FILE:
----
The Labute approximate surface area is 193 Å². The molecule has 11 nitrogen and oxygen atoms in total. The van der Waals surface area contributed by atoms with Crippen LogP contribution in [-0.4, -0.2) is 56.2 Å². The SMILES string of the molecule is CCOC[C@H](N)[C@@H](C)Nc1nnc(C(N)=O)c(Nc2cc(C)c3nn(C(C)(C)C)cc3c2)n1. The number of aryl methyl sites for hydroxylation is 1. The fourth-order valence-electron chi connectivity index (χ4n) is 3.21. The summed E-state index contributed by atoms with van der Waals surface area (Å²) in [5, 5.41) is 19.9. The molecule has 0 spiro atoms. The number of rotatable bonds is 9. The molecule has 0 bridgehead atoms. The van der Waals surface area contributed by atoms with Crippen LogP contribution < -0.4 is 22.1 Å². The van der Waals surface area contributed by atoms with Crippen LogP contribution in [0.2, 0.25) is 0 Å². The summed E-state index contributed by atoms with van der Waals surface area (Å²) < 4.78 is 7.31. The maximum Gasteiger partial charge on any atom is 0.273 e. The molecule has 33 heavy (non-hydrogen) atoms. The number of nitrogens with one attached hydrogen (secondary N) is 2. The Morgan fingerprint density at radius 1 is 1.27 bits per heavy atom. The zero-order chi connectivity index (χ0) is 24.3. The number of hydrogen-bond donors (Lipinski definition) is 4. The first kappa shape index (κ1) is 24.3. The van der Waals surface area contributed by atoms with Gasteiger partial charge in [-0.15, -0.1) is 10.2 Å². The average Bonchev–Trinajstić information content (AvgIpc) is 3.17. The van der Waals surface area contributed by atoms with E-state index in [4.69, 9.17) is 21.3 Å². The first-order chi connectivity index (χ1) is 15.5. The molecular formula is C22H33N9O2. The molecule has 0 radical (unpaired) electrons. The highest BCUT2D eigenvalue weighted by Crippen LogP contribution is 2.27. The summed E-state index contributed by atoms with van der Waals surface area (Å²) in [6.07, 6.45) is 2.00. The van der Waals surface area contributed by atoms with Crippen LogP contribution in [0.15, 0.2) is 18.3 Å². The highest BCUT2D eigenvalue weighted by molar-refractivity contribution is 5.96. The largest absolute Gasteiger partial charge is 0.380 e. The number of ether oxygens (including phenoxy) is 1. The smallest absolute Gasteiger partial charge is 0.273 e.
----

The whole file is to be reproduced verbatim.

The Labute approximate surface area is 193 Å². The molecule has 11 nitrogen and oxygen atoms in total. The van der Waals surface area contributed by atoms with Crippen LogP contribution in [-0.4, -0.2) is 56.2 Å². The SMILES string of the molecule is CCOC[C@H](N)[C@@H](C)Nc1nnc(C(N)=O)c(Nc2cc(C)c3nn(C(C)(C)C)cc3c2)n1. The number of aryl methyl sites for hydroxylation is 1. The fourth-order valence-electron chi connectivity index (χ4n) is 3.21. The summed E-state index contributed by atoms with van der Waals surface area (Å²) in [5, 5.41) is 19.9. The molecule has 0 spiro atoms. The number of rotatable bonds is 9. The molecule has 0 bridgehead atoms. The van der Waals surface area contributed by atoms with Crippen LogP contribution < -0.4 is 22.1 Å². The van der Waals surface area contributed by atoms with Crippen LogP contribution in [0.2, 0.25) is 0 Å². The summed E-state index contributed by atoms with van der Waals surface area (Å²) < 4.78 is 7.31. The maximum Gasteiger partial charge on any atom is 0.273 e. The molecule has 33 heavy (non-hydrogen) atoms. The number of nitrogens with one attached hydrogen (secondary N) is 2. The Morgan fingerprint density at radius 1 is 1.27 bits per heavy atom. The zero-order chi connectivity index (χ0) is 24.3. The number of hydrogen-bond donors (Lipinski definition) is 4. The first kappa shape index (κ1) is 24.3. The van der Waals surface area contributed by atoms with Gasteiger partial charge in [-0.15, -0.1) is 10.2 Å². The average Bonchev–Trinajstić information content (AvgIpc) is 3.17. The van der Waals surface area contributed by atoms with E-state index in [4.69, 9.17) is 21.3 Å². The first-order chi connectivity index (χ1) is 15.5. The molecular formula is C22H33N9O2. The molecule has 0 radical (unpaired) electrons. The highest BCUT2D eigenvalue weighted by Crippen LogP contribution is 2.27. The summed E-state index contributed by atoms with van der Waals surface area (Å²) in [6.07, 6.45) is 2.00. The van der Waals surface area contributed by atoms with Crippen LogP contribution in [0.15, 0.2) is 18.3 Å². The highest BCUT2D eigenvalue weighted by molar-refractivity contribution is 5.96. The largest absolute Gasteiger partial charge is 0.380 e. The number of ether oxygens (including phenoxy) is 1. The smallest absolute Gasteiger partial charge is 0.273 e.